• Oct 5th 2010 at 3:00PM
  • 15
A gasoline-powered, big-block V8 housed in a tin shack fires up, the sound of its open exhaust echoing across the desert floor. Anyone passing by might mistake the sound for a local putting the finishing touches on a demolition derby racer, but what's about to happen is a totally different kind of crash. Sitting opposite the tin shack is another, cleaner looking shed, mounted on wheels and fitted with a large air-conditioning unit. Exactly 1,000 feet of concrete separate the two small buildings. Several workers in coveralls and hard hats roll the second building, the "cool room," away, revealing a silver SUV. It's sitting sideways, covered with tape, wires and other equipment, and it's hooked up to a large tow cable. In the driver's seat, is what looks like a department store mannequin.

Another worker sprays water onto the concrete strip, as the noisy V8 revs up and pulls the tow cable taut. Gradually the SUV starts sliding sideways, its tires are on skids, until it reaches 20 miles per hour. It doesn't seem like the vehicle is going that fast, but when the truck slams into a 10-inch diameter, stationary metal pole, driver's side first, the collective gasp of the onlookers says it all.

Had this been a real accident, the SUV would be totaled and at the very least, the driver would be having a bad day.

The National Highway Transportation Safety Administration (NHTSA) has been conducting crash tests on passenger cars for more than 30 years, but this is a new one. This new side pole test is just one of many changes in NHTSA's 5-Star Safety Rating System, which is being unveiled this week. The goal, says NHTSA is to make the safety ratings more meaningful.

While the current system has done its job by nudging automakers to build safer cars, now it's time to raise the bar a little. The more stringent tests also include more crash data dummies, including small- and medium-sized adults, to more accurately measure how different people fare accidents. NHTSA will also collect more information from those crash dummies including the likelihood of injury as measured from the chest, head, neck and legs. NHTSA will also give tested vehicles an overall safety rating, which is a combination of the frontal and side crash tests and rollover resistance.

Testing is being conducted by private companies that NHTSA contracts with, but it's the agency that dictates the parameters of the crash testing all the way down to the temperature of the vehicle, hence that moveable cool room. The idea is to keep each test consistent no matter where it's conducted, since even the slightest variation could net different results, so all tested vehicles are kept at a temperature of 70 degrees. The test we witnessed was conducted at a testing facility at Karco Engineering in Adelanto, California, about halfway between Los Angeles and Las Vegas.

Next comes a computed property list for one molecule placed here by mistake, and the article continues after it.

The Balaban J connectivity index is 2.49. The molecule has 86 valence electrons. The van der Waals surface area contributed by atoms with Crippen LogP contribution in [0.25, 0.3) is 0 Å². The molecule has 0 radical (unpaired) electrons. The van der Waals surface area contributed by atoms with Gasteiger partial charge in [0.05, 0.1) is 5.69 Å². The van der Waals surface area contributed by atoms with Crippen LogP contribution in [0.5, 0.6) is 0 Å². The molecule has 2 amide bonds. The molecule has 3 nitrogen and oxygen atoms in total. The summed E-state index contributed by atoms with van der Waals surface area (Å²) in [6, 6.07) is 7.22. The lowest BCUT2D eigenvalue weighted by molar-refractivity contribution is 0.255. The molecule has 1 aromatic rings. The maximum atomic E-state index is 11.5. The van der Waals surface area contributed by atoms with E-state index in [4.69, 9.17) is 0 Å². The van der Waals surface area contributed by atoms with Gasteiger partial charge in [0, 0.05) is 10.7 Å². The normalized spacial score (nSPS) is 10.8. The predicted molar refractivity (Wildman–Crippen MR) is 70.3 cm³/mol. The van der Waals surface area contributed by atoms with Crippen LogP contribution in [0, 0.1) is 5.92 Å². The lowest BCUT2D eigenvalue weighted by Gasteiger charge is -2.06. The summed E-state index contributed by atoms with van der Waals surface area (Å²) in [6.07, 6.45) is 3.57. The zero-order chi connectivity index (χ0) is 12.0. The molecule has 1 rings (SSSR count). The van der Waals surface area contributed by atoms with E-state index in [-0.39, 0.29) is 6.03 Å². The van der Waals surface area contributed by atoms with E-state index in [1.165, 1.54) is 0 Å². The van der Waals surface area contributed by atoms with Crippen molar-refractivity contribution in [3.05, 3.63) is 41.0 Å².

For the 2011 model year, NHTSA will crash and evaluate 55 vehicles: 24 passenger cars, 20 sport utility vehicles, 2 vans, and 9 pickups. Each year, NHTSA rates a sample of new vehicles that are predicted to have high sales volumes, those that have been structurally redesigned, or those with improved safety equipment. The first batch of cars to be tested using the new, more rigorous criteria include volume sellers like Honda's Accord, Civic and Pliot, Nissan's Altima, Murano and Sentra, Toyota's Camry, Highlander and Prius, plus a handful of other popular vehicles.

The cars are not supplied by the manufacturers, but purchased by NHTSA from various dealerships across the country. While this uses taxpayer money, you might be surprised at just how little: The New Car Assessment Program (NCAP) will cost about $12 millon dollars this year. That's roughly a third of what NBC paid Conan O'Brien to leave the Tonight Show a few months ago.

If there's a problem with the new 5-Star test it's that the 2011 results cannot be compared to the previous 5-Star system, so crosschecking safety ratings against a 2010 model simply won't work. This will certainly be confusing at first, but as time goes by and NHTSA works its way through the long list of passenger cars and light trucks, the result will be a more dynamic rating system and more empowered consumers. To further assist car buyers, NHTSA is launching a public education campaign surrounding collision avoidance systems like lane departure warning, stability control, and forward collision warning systems.